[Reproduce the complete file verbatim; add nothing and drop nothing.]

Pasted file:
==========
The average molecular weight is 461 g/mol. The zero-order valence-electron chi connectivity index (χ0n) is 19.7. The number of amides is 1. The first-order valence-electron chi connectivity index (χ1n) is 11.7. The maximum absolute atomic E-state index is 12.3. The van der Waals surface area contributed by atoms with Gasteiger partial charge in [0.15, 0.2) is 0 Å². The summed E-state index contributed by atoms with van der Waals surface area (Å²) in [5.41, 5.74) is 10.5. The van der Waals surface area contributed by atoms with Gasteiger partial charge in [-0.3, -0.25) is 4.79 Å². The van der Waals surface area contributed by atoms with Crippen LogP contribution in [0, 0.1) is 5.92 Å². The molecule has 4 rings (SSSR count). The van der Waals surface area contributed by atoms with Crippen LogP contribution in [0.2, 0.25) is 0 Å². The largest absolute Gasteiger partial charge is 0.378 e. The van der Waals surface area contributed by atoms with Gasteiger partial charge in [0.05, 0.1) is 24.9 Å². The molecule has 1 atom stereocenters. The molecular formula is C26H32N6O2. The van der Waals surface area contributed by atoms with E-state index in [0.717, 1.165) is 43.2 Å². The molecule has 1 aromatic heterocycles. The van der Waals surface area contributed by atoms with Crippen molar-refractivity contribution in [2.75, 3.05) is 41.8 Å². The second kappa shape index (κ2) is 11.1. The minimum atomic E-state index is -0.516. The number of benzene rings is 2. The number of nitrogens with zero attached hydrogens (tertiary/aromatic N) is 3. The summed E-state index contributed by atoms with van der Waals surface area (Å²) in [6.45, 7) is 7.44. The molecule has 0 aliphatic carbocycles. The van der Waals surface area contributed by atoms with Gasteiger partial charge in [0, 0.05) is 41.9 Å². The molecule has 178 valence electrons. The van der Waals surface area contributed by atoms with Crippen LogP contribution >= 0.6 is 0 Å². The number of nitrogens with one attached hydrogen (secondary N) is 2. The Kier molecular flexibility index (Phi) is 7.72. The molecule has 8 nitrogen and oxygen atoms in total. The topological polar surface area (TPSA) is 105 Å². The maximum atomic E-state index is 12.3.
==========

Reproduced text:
The average molecular weight is 461 g/mol. The zero-order valence-electron chi connectivity index (χ0n) is 19.7. The number of amides is 1. The first-order valence-electron chi connectivity index (χ1n) is 11.7. The maximum absolute atomic E-state index is 12.3. The van der Waals surface area contributed by atoms with Gasteiger partial charge in [0.15, 0.2) is 0 Å². The summed E-state index contributed by atoms with van der Waals surface area (Å²) in [5.41, 5.74) is 10.5. The van der Waals surface area contributed by atoms with Gasteiger partial charge in [-0.3, -0.25) is 4.79 Å². The van der Waals surface area contributed by atoms with Crippen LogP contribution in [0, 0.1) is 5.92 Å². The molecule has 4 rings (SSSR count). The van der Waals surface area contributed by atoms with Crippen LogP contribution in [0.2, 0.25) is 0 Å². The largest absolute Gasteiger partial charge is 0.378 e. The van der Waals surface area contributed by atoms with Gasteiger partial charge in [0.05, 0.1) is 24.9 Å². The molecule has 1 atom stereocenters. The molecular formula is C26H32N6O2. The van der Waals surface area contributed by atoms with E-state index in [0.717, 1.165) is 43.2 Å². The molecule has 1 aromatic heterocycles. The van der Waals surface area contributed by atoms with Crippen molar-refractivity contribution in [2.75, 3.05) is 41.8 Å². The second kappa shape index (κ2) is 11.1. The minimum atomic E-state index is -0.516. The number of benzene rings is 2. The number of nitrogens with zero attached hydrogens (tertiary/aromatic N) is 3. The summed E-state index contributed by atoms with van der Waals surface area (Å²) in [6.45, 7) is 7.44. The molecule has 0 aliphatic carbocycles. The van der Waals surface area contributed by atoms with Gasteiger partial charge in [0, 0.05) is 41.9 Å². The molecule has 178 valence electrons. The van der Waals surface area contributed by atoms with Crippen LogP contribution >= 0.6 is 0 Å². The number of nitrogens with one attached hydrogen (secondary N) is 2. The Kier molecular flexibility index (Phi) is 7.72. The molecule has 8 nitrogen and oxygen atoms in total. The topological polar surface area (TPSA) is 105 Å². The maximum atomic E-state index is 12.3.